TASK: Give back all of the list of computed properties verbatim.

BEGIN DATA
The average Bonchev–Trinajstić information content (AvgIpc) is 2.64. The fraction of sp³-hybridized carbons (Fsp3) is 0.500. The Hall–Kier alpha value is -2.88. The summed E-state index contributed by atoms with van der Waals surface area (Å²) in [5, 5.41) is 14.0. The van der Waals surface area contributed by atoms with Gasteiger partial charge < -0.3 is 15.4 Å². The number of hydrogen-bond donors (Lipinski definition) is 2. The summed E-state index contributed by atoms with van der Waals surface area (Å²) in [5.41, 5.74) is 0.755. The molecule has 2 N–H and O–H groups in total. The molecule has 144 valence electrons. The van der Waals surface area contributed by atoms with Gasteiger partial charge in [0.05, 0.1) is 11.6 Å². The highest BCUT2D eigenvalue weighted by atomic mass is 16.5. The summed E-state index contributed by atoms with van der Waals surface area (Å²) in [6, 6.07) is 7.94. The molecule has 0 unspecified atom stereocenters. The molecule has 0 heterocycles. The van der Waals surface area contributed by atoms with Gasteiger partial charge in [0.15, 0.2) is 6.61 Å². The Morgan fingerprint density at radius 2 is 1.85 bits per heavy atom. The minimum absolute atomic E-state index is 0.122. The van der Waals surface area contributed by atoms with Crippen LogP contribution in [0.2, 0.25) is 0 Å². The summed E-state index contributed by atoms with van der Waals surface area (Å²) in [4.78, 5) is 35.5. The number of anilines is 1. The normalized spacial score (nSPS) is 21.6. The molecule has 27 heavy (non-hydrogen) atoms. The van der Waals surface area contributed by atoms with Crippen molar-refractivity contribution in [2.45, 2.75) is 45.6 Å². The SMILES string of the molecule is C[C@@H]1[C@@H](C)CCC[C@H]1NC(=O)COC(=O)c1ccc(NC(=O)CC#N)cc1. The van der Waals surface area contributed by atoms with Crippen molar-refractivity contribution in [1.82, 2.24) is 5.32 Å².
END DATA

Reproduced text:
The average Bonchev–Trinajstić information content (AvgIpc) is 2.64. The fraction of sp³-hybridized carbons (Fsp3) is 0.500. The Hall–Kier alpha value is -2.88. The summed E-state index contributed by atoms with van der Waals surface area (Å²) in [5, 5.41) is 14.0. The van der Waals surface area contributed by atoms with Gasteiger partial charge < -0.3 is 15.4 Å². The number of hydrogen-bond donors (Lipinski definition) is 2. The summed E-state index contributed by atoms with van der Waals surface area (Å²) in [5.41, 5.74) is 0.755. The molecule has 2 N–H and O–H groups in total. The molecule has 144 valence electrons. The van der Waals surface area contributed by atoms with Gasteiger partial charge in [0.05, 0.1) is 11.6 Å². The highest BCUT2D eigenvalue weighted by atomic mass is 16.5. The summed E-state index contributed by atoms with van der Waals surface area (Å²) in [6, 6.07) is 7.94. The molecule has 0 unspecified atom stereocenters. The molecule has 0 heterocycles. The van der Waals surface area contributed by atoms with Gasteiger partial charge in [0.15, 0.2) is 6.61 Å². The Morgan fingerprint density at radius 2 is 1.85 bits per heavy atom. The minimum absolute atomic E-state index is 0.122. The van der Waals surface area contributed by atoms with Crippen LogP contribution in [0.2, 0.25) is 0 Å². The summed E-state index contributed by atoms with van der Waals surface area (Å²) in [4.78, 5) is 35.5. The number of anilines is 1. The normalized spacial score (nSPS) is 21.6. The molecule has 27 heavy (non-hydrogen) atoms. The van der Waals surface area contributed by atoms with Crippen molar-refractivity contribution in [2.45, 2.75) is 45.6 Å². The SMILES string of the molecule is C[C@@H]1[C@@H](C)CCC[C@H]1NC(=O)COC(=O)c1ccc(NC(=O)CC#N)cc1. The van der Waals surface area contributed by atoms with Crippen molar-refractivity contribution in [1.82, 2.24) is 5.32 Å².